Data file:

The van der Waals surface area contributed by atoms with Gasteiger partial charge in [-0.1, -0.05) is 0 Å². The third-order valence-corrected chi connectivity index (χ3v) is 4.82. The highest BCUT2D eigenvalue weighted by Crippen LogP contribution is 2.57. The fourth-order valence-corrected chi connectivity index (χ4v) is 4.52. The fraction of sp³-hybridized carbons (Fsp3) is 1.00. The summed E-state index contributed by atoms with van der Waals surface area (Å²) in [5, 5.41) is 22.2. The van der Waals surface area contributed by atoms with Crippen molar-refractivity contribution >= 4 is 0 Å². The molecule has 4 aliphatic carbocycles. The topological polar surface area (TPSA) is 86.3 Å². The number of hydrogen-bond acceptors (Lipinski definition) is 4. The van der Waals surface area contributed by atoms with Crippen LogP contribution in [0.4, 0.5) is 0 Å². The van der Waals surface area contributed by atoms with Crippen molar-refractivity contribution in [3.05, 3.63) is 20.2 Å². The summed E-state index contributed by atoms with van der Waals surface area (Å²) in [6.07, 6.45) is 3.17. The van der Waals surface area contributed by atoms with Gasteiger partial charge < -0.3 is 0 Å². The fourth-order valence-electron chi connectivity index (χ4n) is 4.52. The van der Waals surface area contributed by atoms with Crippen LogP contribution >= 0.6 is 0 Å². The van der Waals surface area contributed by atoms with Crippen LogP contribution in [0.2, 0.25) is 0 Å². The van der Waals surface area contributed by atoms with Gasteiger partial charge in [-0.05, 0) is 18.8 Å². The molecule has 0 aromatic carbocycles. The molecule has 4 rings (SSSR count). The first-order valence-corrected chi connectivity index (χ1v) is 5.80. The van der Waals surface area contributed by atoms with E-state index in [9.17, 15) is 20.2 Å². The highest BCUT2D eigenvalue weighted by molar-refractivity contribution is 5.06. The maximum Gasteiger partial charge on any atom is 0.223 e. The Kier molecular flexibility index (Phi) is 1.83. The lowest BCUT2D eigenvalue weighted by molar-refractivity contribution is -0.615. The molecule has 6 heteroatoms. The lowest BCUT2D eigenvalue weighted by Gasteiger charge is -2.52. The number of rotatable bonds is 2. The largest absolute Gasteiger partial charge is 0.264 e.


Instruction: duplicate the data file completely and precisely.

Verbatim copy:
The van der Waals surface area contributed by atoms with Gasteiger partial charge in [-0.1, -0.05) is 0 Å². The third-order valence-corrected chi connectivity index (χ3v) is 4.82. The highest BCUT2D eigenvalue weighted by Crippen LogP contribution is 2.57. The fourth-order valence-corrected chi connectivity index (χ4v) is 4.52. The fraction of sp³-hybridized carbons (Fsp3) is 1.00. The summed E-state index contributed by atoms with van der Waals surface area (Å²) in [5, 5.41) is 22.2. The van der Waals surface area contributed by atoms with Crippen molar-refractivity contribution >= 4 is 0 Å². The molecule has 4 aliphatic carbocycles. The topological polar surface area (TPSA) is 86.3 Å². The number of hydrogen-bond acceptors (Lipinski definition) is 4. The van der Waals surface area contributed by atoms with Crippen LogP contribution in [0.4, 0.5) is 0 Å². The van der Waals surface area contributed by atoms with Crippen molar-refractivity contribution in [3.05, 3.63) is 20.2 Å². The summed E-state index contributed by atoms with van der Waals surface area (Å²) in [6.07, 6.45) is 3.17. The van der Waals surface area contributed by atoms with Gasteiger partial charge < -0.3 is 0 Å². The fourth-order valence-electron chi connectivity index (χ4n) is 4.52. The van der Waals surface area contributed by atoms with Crippen LogP contribution >= 0.6 is 0 Å². The van der Waals surface area contributed by atoms with Crippen LogP contribution in [0.2, 0.25) is 0 Å². The van der Waals surface area contributed by atoms with Gasteiger partial charge in [-0.05, 0) is 18.8 Å². The molecule has 0 aromatic carbocycles. The molecule has 4 rings (SSSR count). The first-order valence-corrected chi connectivity index (χ1v) is 5.80. The van der Waals surface area contributed by atoms with E-state index in [9.17, 15) is 20.2 Å². The highest BCUT2D eigenvalue weighted by molar-refractivity contribution is 5.06. The maximum Gasteiger partial charge on any atom is 0.223 e. The Kier molecular flexibility index (Phi) is 1.83. The lowest BCUT2D eigenvalue weighted by molar-refractivity contribution is -0.615. The molecule has 6 heteroatoms. The lowest BCUT2D eigenvalue weighted by Gasteiger charge is -2.52. The number of rotatable bonds is 2. The largest absolute Gasteiger partial charge is 0.264 e.